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AI Regulation Is On The Horizon – Part 4

 |  June 6, 2022

By: Defined.AI

This is Part 4 of Defined.AI’s series on AI Regulation…

Regulation’s Effects on AI Business

Although designed primarily for the European Union, the proposed tech policies will go beyond Europe’s borders, effectively applying to most if not all online businesses, particularly if those businesses hope to maintain access to any of the markets in the EU’s 27 member states—much like how the General Data Protection Regulation (GDPR) was rolled out and now applies to virtually every site and service on the internet. 

Insofar as the EU AI Act is concerned, there shouldn’t be significant disruption to businesses developing and deploying AI technology. The only businesses that should be concerned are those fielding high risk systems however, which will be subject to the aforementioned reporting and auditing processes pre- and post-deployment. Businesses found running afoul of the AIA’s rules risk penalties amounting to up to 6% of their global revenue or €30 million—whichever is greater of the two, signaling the EU’s earnestness in enforcing the policy.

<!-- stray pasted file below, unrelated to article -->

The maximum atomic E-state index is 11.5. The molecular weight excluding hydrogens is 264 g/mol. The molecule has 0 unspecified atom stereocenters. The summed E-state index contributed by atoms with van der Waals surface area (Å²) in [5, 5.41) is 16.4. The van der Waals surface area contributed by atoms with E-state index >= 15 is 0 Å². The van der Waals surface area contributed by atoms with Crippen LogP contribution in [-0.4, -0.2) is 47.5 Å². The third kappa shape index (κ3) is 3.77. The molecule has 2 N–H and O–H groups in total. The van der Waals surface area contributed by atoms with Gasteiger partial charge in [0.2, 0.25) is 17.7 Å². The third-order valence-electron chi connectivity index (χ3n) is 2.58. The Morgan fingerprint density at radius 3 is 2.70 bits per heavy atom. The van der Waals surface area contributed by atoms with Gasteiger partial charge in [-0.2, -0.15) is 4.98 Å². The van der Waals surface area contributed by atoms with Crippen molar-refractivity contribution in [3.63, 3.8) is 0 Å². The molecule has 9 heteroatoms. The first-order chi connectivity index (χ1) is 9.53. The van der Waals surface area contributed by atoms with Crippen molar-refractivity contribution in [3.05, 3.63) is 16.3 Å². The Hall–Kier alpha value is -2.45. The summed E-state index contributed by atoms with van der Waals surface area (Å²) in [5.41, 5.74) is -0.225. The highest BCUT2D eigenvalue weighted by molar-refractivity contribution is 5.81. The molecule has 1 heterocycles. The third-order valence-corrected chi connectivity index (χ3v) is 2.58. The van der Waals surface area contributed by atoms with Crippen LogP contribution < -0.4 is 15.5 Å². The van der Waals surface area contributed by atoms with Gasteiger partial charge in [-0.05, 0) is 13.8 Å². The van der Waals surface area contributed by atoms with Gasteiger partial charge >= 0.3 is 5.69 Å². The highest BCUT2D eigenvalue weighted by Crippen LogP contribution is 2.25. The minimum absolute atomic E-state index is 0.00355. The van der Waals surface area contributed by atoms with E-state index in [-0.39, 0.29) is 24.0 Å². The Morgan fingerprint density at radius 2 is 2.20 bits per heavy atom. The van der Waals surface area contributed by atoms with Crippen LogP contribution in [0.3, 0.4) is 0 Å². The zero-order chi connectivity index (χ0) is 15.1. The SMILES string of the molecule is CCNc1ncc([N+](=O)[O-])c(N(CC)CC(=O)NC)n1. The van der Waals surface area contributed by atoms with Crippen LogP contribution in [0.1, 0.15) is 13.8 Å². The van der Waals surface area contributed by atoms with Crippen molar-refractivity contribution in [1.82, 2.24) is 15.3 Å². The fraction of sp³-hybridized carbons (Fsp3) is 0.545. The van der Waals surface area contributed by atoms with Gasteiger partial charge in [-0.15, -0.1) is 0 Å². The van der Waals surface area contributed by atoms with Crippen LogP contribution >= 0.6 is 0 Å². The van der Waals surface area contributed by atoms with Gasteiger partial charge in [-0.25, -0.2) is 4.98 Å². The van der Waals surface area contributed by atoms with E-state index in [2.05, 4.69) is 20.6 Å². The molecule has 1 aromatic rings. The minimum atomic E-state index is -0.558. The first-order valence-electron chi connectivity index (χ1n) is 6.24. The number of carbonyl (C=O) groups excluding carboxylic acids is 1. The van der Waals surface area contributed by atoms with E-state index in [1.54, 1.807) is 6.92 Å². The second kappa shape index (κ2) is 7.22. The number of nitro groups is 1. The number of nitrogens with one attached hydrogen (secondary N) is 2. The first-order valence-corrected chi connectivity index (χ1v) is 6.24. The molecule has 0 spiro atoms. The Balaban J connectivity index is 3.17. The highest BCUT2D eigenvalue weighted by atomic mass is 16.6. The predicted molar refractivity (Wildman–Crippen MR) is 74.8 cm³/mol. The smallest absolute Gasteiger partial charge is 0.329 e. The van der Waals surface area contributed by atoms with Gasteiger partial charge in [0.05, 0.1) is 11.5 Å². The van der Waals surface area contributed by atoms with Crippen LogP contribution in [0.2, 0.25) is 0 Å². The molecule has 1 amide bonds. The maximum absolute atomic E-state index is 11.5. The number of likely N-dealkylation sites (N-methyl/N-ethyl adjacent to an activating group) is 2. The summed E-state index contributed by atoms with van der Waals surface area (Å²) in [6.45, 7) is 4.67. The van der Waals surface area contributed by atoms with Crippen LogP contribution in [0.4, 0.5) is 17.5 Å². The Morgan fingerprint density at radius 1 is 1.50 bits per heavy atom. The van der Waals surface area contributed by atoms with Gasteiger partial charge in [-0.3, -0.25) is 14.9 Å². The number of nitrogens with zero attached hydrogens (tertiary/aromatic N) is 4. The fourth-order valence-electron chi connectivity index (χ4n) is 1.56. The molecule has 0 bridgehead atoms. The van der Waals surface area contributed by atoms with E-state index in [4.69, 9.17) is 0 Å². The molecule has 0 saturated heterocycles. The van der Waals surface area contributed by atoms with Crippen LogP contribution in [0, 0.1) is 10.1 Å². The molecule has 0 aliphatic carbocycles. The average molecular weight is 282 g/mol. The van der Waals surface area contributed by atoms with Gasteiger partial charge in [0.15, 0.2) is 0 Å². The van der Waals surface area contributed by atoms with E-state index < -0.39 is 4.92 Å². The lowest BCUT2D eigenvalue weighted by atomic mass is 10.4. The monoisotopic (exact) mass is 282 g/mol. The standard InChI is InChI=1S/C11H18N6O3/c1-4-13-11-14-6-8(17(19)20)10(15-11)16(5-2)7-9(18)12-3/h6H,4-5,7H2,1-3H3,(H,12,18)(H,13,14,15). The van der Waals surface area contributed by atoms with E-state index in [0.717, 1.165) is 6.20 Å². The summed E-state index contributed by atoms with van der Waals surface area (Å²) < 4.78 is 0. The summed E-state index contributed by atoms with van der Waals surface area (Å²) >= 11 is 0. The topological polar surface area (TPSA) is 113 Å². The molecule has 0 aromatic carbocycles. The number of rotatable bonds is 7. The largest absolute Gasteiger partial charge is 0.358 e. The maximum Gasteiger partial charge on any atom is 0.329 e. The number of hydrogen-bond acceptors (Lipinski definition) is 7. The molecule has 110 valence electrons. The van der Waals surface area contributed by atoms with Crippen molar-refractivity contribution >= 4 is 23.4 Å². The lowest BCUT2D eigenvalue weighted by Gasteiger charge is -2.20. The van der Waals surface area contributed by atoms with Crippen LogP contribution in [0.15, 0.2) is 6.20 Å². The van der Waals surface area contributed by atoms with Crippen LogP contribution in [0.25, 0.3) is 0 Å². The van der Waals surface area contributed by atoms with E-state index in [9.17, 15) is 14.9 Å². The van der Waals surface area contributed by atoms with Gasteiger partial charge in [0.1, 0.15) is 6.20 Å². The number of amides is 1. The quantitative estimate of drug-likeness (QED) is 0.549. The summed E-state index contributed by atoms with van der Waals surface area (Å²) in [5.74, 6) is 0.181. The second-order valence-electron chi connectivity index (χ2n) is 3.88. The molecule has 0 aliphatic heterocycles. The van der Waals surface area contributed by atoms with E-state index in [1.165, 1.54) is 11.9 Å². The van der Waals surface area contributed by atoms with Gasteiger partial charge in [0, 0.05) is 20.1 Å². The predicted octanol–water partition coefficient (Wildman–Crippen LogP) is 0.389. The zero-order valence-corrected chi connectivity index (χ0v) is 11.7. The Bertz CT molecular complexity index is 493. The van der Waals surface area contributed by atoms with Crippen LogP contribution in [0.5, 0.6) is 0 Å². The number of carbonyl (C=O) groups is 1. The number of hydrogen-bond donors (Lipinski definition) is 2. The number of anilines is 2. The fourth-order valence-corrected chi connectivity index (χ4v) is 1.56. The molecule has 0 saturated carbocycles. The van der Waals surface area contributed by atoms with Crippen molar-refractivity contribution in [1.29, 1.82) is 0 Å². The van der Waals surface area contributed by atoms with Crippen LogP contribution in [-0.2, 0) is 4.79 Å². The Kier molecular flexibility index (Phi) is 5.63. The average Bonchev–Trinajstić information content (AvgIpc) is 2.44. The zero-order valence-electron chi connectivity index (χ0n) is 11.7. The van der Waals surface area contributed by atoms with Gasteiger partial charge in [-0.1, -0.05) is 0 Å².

All that said, why should industry care whether government gets involved? Or more provocatively, should government even be involved in the first place? The EU and US government’s argument is yes, as industry alone cannot drive innovation if industry’s paramount incentive is profit. Concerns over stifling innovation are well noted however, and it is undoubtedly in the interests of governments to facilitate industry if it wishes to foster a flourishing economy. However, it bears considering how those successful economies are achieved, with the idea here being “not at the expense of people, their privacy, or their rights.” If corporations aren’t incentivized to innovate in those directions by default, it’s up to the state to exert their influence to do so…